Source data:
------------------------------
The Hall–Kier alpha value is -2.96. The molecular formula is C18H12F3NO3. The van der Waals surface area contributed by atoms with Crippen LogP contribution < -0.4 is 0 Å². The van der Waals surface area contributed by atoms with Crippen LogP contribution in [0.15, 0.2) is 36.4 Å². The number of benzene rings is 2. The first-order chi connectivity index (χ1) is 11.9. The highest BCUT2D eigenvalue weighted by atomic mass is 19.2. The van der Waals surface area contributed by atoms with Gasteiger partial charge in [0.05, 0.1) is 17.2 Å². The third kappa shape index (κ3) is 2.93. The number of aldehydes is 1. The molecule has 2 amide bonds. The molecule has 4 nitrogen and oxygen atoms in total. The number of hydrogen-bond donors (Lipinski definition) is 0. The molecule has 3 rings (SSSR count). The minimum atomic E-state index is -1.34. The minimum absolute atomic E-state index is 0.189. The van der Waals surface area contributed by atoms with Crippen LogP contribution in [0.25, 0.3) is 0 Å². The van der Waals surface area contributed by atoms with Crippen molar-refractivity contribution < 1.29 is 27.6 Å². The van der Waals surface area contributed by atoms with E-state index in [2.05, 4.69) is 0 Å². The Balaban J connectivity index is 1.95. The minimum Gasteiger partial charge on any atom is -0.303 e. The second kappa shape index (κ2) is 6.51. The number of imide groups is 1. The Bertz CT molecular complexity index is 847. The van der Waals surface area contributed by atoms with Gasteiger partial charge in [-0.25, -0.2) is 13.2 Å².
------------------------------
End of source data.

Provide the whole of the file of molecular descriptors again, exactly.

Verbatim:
The Hall–Kier alpha value is -2.96. The molecular formula is C18H12F3NO3. The van der Waals surface area contributed by atoms with Crippen LogP contribution < -0.4 is 0 Å². The van der Waals surface area contributed by atoms with Crippen LogP contribution in [0.15, 0.2) is 36.4 Å². The number of benzene rings is 2. The first-order chi connectivity index (χ1) is 11.9. The highest BCUT2D eigenvalue weighted by atomic mass is 19.2. The van der Waals surface area contributed by atoms with Gasteiger partial charge in [0.05, 0.1) is 17.2 Å². The third kappa shape index (κ3) is 2.93. The number of aldehydes is 1. The molecule has 2 amide bonds. The molecule has 4 nitrogen and oxygen atoms in total. The number of hydrogen-bond donors (Lipinski definition) is 0. The molecule has 3 rings (SSSR count). The minimum atomic E-state index is -1.34. The minimum absolute atomic E-state index is 0.189. The van der Waals surface area contributed by atoms with Crippen LogP contribution in [0.25, 0.3) is 0 Å². The van der Waals surface area contributed by atoms with Crippen molar-refractivity contribution < 1.29 is 27.6 Å². The van der Waals surface area contributed by atoms with E-state index in [2.05, 4.69) is 0 Å². The Balaban J connectivity index is 1.95. The minimum Gasteiger partial charge on any atom is -0.303 e. The second kappa shape index (κ2) is 6.51. The number of imide groups is 1. The Bertz CT molecular complexity index is 847. The van der Waals surface area contributed by atoms with Gasteiger partial charge in [-0.25, -0.2) is 13.2 Å².